In Adam Smith: Father of Economics, author Jesse Norman looks at an individual who is often considered one of the fathers of modern economic thought. Smith’s life, theories, and the application of his beliefs to the modern challenges that we face are the subject of Norman’s book, with the author taking the protagonist position that Smith’s views are often used in error and not thoroughly appreciated by his supporters, detractors, and by many in the economic field.
Adam Smith is divided into three parts. Smith’s life and energies devoted to his signature works are the subjects of the first part, with the second devoted to the content that makes up the signature works and theories that Smith espoused. Last, Norman tackles Smith’s impact on capitalism and how his belief system is critical in shaping the challenges that modern capitalism faces today. Norman advocates the need for capitalist reform through effective regulations and smarter government. He often cites that supporters and detractors of Smith’s views do not fully understand and appreciate Smith’s beliefs that economies work best when there is balance and equilibrium in government and business. The author argues that Smith believes that the best interests of the public can come apart “when markets cease to function well”, citing 2008’s financial crisis and the increase in Western financial  inequality as symptoms of that.

Norman pushes for a renewed introspection into Smith’s words and beliefs and argues that society must rise to the challenges that it faces, arguing for respectful debate in that process. Adam Smith is a respectful, decent look at a man who has helped shape modern economics and modern capitalism. If past is prologue, it may pay heed to turn our views back a bit and look at just what Smith believed in as economic policy and philosophy continues to evolve. Norman makes that his very valid central point in this effective book.


Wednesday, November 7, 2018

Once Upon a River (Diane Setterfield)

I was anxiously awaiting getting my hands on a copy of Diane Setterfield's Once Upon a River. I adored The Thirteenth Tale and had mixed feelings about Bellman & Black, so I was interested to see where her latest would fall. The answer is square in the middle.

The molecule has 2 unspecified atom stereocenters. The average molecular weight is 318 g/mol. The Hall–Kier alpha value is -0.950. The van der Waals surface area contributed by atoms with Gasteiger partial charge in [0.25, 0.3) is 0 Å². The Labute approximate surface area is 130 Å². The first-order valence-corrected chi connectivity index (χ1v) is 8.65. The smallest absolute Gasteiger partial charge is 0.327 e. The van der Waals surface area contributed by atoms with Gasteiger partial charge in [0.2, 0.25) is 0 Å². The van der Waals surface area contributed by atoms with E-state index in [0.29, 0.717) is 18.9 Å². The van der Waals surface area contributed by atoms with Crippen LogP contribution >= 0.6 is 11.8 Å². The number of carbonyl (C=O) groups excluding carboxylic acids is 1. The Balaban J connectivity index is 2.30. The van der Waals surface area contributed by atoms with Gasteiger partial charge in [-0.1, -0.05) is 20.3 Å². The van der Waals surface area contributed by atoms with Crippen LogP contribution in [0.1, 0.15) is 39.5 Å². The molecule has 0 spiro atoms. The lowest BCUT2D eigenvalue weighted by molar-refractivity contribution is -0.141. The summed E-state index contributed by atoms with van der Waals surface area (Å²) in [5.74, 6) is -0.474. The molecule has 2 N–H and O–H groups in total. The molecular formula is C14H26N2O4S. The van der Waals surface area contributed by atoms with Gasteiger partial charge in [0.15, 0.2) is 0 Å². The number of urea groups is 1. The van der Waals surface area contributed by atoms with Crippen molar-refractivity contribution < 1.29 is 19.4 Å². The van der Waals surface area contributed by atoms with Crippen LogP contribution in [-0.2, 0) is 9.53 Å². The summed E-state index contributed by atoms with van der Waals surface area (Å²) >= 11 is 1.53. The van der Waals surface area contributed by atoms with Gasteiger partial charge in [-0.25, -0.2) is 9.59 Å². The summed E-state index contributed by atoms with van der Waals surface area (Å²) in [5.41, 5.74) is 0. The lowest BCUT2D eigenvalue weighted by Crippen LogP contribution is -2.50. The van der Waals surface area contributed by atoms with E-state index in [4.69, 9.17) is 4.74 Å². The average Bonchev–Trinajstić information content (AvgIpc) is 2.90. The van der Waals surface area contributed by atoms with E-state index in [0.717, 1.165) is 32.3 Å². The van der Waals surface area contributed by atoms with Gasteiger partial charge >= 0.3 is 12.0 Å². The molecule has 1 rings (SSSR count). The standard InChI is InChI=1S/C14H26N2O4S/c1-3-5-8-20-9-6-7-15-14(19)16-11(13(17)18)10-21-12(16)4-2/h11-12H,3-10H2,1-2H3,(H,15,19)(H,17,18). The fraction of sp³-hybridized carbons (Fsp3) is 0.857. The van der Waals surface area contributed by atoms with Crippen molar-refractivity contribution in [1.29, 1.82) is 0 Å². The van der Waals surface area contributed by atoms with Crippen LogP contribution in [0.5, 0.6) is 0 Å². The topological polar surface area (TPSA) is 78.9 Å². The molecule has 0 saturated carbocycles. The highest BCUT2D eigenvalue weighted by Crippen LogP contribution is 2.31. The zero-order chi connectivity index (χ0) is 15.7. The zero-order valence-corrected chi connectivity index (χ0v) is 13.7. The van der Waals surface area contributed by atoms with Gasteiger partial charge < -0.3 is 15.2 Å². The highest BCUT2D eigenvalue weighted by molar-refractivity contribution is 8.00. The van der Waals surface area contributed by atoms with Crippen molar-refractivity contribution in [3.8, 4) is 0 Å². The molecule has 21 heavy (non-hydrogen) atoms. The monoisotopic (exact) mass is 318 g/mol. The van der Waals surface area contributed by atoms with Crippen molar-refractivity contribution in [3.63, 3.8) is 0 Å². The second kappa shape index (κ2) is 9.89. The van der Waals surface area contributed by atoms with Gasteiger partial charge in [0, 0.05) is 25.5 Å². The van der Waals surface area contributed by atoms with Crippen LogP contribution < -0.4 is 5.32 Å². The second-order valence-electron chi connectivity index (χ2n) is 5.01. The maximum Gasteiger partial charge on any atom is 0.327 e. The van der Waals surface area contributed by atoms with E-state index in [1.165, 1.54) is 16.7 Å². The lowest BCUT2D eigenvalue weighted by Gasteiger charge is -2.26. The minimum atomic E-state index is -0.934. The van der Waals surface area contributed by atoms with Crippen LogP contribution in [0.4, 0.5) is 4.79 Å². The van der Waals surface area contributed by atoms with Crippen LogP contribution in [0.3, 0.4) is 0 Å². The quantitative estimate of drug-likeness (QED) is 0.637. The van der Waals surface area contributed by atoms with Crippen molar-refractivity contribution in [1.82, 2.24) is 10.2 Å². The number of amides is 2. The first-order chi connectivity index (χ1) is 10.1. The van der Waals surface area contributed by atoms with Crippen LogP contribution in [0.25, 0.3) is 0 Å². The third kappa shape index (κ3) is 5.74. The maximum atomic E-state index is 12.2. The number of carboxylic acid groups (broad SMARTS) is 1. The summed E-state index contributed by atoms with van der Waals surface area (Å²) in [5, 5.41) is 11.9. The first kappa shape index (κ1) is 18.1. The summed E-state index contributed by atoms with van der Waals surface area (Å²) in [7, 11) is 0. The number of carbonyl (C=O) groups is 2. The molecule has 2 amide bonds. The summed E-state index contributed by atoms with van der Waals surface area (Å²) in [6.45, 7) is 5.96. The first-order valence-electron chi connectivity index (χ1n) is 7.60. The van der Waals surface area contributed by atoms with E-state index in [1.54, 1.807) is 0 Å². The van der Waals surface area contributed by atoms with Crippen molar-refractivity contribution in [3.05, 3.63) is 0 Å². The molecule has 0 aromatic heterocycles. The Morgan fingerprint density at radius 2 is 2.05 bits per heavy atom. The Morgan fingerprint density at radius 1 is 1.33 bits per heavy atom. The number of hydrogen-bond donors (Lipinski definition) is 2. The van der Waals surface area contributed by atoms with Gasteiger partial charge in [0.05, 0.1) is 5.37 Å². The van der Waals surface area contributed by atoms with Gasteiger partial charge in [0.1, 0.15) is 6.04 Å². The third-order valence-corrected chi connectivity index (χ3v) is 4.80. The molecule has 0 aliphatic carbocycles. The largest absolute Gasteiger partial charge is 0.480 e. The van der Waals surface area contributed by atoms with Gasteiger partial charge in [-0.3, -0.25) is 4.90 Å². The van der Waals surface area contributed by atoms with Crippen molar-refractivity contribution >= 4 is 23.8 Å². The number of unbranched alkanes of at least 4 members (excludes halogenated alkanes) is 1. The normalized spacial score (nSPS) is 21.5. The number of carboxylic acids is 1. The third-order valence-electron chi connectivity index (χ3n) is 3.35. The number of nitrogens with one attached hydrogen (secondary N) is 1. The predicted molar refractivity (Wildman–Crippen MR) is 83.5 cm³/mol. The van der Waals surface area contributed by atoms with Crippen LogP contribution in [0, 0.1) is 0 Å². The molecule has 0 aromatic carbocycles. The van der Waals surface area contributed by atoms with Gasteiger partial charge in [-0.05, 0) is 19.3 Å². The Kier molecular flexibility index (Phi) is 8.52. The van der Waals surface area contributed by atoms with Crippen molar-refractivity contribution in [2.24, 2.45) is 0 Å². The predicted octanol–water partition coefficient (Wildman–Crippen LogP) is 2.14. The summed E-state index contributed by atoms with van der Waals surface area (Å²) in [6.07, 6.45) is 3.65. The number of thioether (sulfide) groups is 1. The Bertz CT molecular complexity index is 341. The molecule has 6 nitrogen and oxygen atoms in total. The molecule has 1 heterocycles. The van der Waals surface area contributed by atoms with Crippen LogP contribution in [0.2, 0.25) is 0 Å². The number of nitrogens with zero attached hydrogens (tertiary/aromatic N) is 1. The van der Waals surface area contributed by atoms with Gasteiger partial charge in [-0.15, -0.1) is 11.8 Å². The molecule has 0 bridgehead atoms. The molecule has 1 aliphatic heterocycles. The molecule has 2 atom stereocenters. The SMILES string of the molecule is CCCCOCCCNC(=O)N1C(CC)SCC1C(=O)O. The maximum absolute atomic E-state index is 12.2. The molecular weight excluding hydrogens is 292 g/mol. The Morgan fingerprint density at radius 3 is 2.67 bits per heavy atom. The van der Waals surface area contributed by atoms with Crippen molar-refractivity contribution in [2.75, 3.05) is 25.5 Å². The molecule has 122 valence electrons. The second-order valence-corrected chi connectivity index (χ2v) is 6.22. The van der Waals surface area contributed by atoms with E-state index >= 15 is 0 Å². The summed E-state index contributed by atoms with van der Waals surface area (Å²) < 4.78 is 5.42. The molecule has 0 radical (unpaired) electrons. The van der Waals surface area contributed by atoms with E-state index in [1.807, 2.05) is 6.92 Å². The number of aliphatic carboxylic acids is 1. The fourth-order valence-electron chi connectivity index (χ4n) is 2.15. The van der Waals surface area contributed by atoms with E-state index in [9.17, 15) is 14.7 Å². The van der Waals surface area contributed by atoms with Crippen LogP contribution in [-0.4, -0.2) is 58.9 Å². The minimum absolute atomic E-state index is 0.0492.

It's very difficult to even do a synopsis of Once Upon a River. Some of it is fantastical, some is tragedy, and part of it is romance. One night, an injured man opens the door to a packed inn on the Thames. In his arms is a little girl; she is pronounced dead but miraculously awakens, later to be claimed by three different families as one of their own. There is a large cast of characters to keep straight as the story unwinds to its conclusion; some are far more interesting than the rest.

Once Upon a River is terribly long-winded. It's an ambitious read and one of those books that you feel guilty for not liking as much as you did. But when it all comes down to it, Setterfield writes exquisitely and is always eager to take you on her journey with her.


Monday, November 5, 2018

A Spark of Light (Jodi Picoult)

I've been a big fan of the great Jodi Picoult since the beginning and always look forward to her books with much excitement. Most of her novels have attained well-earned fours and fives on this site, but there have been some that I've liked less (I'm looking at you Sing You Home!). For me, A Spark of Light falls squarely in the middle of the pack.

As Picoult fans know, she often takes on a hot button issue in her books -- this time, it's abortion. Hugh McElroy is called to the scene of a hostage situation at an abortion clinic; the situation gets even more devastating for Hugh when he finds out that his teenage daughter is in there. He needs to put his questions aside about why she is there in the first place in order to save her and all the other people inside. What is interesting about A Spark of Light is that it is told backwards in time. Some reviewers have commented that, for them, it didn't add anything to the plot to do that, but for me, it did. Knowing what was going to happen to each character first made everything that came before much more powerful.

What didn't work for me was the preachy tone of the book. It's obviously fine for an author to take a side in his or her own work, but it needs to be woven naturally into the story. It's jarring as a reader for the narrative to abruptly stop for characters to have a 3-page conversation about the issue. For that reason, I can't give my usual 4 or 5 to Picoult's latest.